When it comes to Max Cavalera, what you see is exactly what you get. It must get tiring, having a career that spans so many decades and remaining dedicated to the same sound. Max found his groove long ago and he’s stuck with it. It’s just good for him that the groove is so eclectic, because if it wasn’t, we wouldn’t keep coming back for more. If Ritual is your first experience with Soulfly, you might think it is one of the best albums of the genre, but if the tune of Roots Bloody Roots has ever passed through your earholes, you could be forgiven for quietly asking, “that’s it?”
Max Cavalera has said before that he learned to play guitar by throwing just good on a bass. This means he learned to play using only the top four strings. It’s part of what’s given him such a unique sound over the years, and still dominates his playing on Ritual. There’s plenty of shredding to be had, but it’s during the low-end crunching that Max seems most at home. The traditional Brazilian instruments that appear on the title track sound like they are from a lost Roots Bloody Roots recording session (never a bad thing!) and it’s disappointing that they don’t feature more prominently. Instead, we’ve got songs with titles like “Demonized,” “Bite The Bullet” and “Blood on the Street” with lyrics that read like someone put Max Cavalera on autocorrect. “I am born of the war, I have been here before” is about as good as it gets.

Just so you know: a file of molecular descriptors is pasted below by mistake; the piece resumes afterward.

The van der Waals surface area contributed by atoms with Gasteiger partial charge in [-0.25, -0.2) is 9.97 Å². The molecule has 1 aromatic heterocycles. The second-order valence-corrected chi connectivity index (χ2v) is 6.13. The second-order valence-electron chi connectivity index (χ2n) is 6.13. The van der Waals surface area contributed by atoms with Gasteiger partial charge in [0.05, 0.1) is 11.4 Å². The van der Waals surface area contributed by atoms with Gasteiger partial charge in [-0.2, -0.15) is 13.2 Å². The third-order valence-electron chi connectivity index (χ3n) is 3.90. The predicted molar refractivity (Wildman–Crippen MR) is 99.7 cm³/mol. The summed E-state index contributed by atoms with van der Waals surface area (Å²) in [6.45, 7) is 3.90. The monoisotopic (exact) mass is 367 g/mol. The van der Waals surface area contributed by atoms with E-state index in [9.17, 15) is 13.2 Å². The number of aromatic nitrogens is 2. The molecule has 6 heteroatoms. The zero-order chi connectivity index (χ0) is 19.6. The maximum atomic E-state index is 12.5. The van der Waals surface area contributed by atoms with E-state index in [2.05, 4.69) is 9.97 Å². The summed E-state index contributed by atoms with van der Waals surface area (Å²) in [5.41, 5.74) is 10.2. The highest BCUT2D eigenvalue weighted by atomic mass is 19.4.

Mostly, Ritual is boring. Again, if this was your first experience with musician’s work, his creativity and songwriting talent would astound you. But when you dive into the long, long, long history of Cavalera output, Ritual quickly becomes an afterthought. Even Soulfly die-hards won’t find much distinction between this album and 2015’s Archangel, or last year’s Cavalera Conspiracy LP. Here’s a game. Play songs off any of those three albums and see if you can name which one they go with. It’s fine to have a traditional sound, but when it gets as dyed-in-the-wool as Ritual sounds, it gets harder and harder to justify. Throw this album on if you want to bang your head for a little while. If you want something that warrants multiple listens and introspection, you’ll have to go back to Killer Be Killed’s wonderful 2014 debut. If Ritual ends in another album from that project, it’ll be worth the slog.
Written by Max Morin
*edited by Mike Milito